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Aquila chrysaetos

warning Critically Endangered
CR (A2c,C1,D1,A2a)

Contributed: Asaf Mayrose, Avner Rinot, Lior Kislev
Update Time: Jan. 1, 2011, 7:39 a.m.

The Golden Eagle is classified as Critically Endangered (CR) based on the decline in its population size and range (exceeding 80% over three generations), its extremely small population (less than 50 mature individuals) and the quantitative analysis (PVA) according to which, the probability of extinction for the species is 100% and the average extinction time is 37 years. In the previous edition of the Red Book (2002), it was classified as Endangered (EN). The change in its threat category reflects the deterioration in the population status and the decrease from about 20 breeding pairs in the early 2000s to less than ten pairs today.
CR Current Regional Assessment | EN Previous Regional Assessment | LC Global Assessment

Habitats Desert Cliffs
Presence In Israel Resident
Breeding In Israel Breeder
Migration Types Resident
Zoographical Zones Saharo-Arabian, Irano-Turanian
Landscape Types Mountainous, Cliffs
Vegetation Densities Low
Nest Locations Cliffs, Tree
Diet Types Terrestrial Vertebrates
Foraging Grounds Ground
Body Sizes Large (over 1000g)
Threat Factors Nest Harvesting, Electrocution and collision with transmission wires, Human Settlements in Gorges, Hikers and rock climbers, Overgrazing, Pesticide Poisoning, Helicopter and aircraft activity in breeding areas, Hunting and trapping

The Golden Eagle is a very large and imposing eagle. Its golden nape and raised wings in flight give it a royal appearance (in Arabic, it is termed accordingly the “king of the raptors”). An eagle with an almost cosmopolitan range that feeds on a wide variety of prey that it hunts using diverse methods, from catching tortoises and hurling them on rock surfaces, catching birds in flight, stooping on mammals in vertical dives and rolling ibexes and goats from cliffs. In Israel, it usually nests on cliffs, hunting and foraging near its nest as well as in locales ten or more kilometers away from its nesting cliff.

In Israel, the Golden Eagle now only nests on cliffs in the desert. In the past, it also nested on trees and electrical poles and occupied extensive areas in the Mediterranean and steppe region. Forages over extensive areas that include varied habitats in the desert and desert transition area.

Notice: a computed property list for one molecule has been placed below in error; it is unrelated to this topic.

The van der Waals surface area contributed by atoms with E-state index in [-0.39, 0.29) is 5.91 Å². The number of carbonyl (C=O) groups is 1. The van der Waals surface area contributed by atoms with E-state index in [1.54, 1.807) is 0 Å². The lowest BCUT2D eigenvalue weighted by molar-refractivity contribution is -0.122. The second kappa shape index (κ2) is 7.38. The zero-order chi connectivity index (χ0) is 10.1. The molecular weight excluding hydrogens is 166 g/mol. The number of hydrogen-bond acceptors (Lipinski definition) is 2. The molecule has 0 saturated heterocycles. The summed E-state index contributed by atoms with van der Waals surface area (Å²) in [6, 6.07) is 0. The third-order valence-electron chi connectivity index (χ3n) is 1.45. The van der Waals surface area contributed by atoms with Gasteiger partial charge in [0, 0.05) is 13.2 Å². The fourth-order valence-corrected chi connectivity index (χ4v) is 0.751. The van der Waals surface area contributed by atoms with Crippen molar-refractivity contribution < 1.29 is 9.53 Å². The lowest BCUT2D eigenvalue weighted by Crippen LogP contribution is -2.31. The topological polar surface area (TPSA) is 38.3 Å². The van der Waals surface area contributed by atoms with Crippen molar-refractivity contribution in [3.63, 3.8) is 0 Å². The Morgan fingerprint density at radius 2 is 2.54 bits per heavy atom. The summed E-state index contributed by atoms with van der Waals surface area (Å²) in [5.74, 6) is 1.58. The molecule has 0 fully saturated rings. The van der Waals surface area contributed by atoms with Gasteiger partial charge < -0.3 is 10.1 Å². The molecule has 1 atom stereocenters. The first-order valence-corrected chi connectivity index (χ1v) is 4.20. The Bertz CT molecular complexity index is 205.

In recent years, there have been extensive efforts to preserve the Golden Eagle population in Israel. The breeding territories are constantly monitored and data are gathered on nesting success and threat factors. In addition, nests with a high risk of being robbed are guarded.

The Golden Eagle is in real and immediate danger of extinction, and without active management and intensive efforts to rehabilitate its population, it could become extinct as a breeder in Israel within a few years.

Regular monitoring and protecting nests from disturbance should be continued. The possibility of supplementary feeding of the nesting pairs to improve breeding success should be investigated. A breeding nucleus should be established in order to release birds into the wild and rehabilitate the Negev population, as it is not clear why it has declined so sharply.

  • מירוז, א. והצופה, א. 2014. סיכום סקר קינון עופות דורסים במדבר יהודה. דו"ח רשות הטבע והגנים.
  • מירוז, א. והצופה, א. 2017. על מצב אוכלוסיות העיט הניצי והעיט הזהוב בישראל - סיכום נתונים והיערכות לעתיד. דו"ח רשות הטבע והגנים, חטיבת מדע.
  • סלע, י. 1975. סקר העופות הדורסים 1970–1975. אוניברסיטת תל-אביב: המכון לחקר שמירת הטבע.
  • פז, ע. 1986. עופות. מתוך אלון, ע. (עורך), החי והצומח של ארץ ישראל. כרך 6. הוצאת משרד הביטחון, ישראל.
  • פרומקין, ר., מן ש., 1984 .קנון דורסים בחבל המדברי של ישראל 1984-1980. העזניה גליון 11. הוצאת החברה להגנת הטבע.
Contributed: Asaf Mayrose, Avner Rinot, Lior Kislev

Current Occupancy Map

Current occupancy map by density
Data Missing Sporadic Limited Sites Low Density High Density
0 0 0 0 0

Distribution maps

The maps presented here provide visual information on the distribution of species in Israel from the past and present, and the changes in occupancy and breeding density during the comparison period. For further reading

Relative Abundance 2010-2020

Breeding density values in the current decade as determined from experts' opinion and observations from databases.

Relative Abundance 2010-2020 by density
Data Missing Sporadic Limited Sites Low Density High Density
8 12 12 21 19

Relative Abundance 1980-1990

Density values based primarily on the book The Birds of Israel (Shirihai 1996).

Relative Abundance 1980-1990 by density
Data Missing Sporadic Limited Sites Low Density High Density
5 14 14 17 22

Occupancy 1990-2020

The map shows differences in the species breeding distribution between the 1980's breeding map and the current weighted breeding evaluation. Negative value - species previously bred in the grid and is not presently breeding; positive value - species has not previously bred in the grid and is currently breeding.

Occupancy 1990-2020
Data Missing No Change Occupancy Increase Occupancy Decrease
6 35 1 9

Change in Relative Abundance 1990-2020

The map shows the changes in the relative abundance of a species in each of the distribution grids between the breeding map of the 1980s and the weighted current breeding evaluation. Negative values - decline in abundance; positive values - increase in abundance; zero - no change in abundance.

Change in Relative Abundance 1990-2020
80 to 100 50 20 to 30 No Change 30- to 20- 50- 100- to 80- Data Missing
0 4 2 22 12 14 11 16

Red number
IUCN category
Threat Definition according to the red book
() districts
% of protected sites

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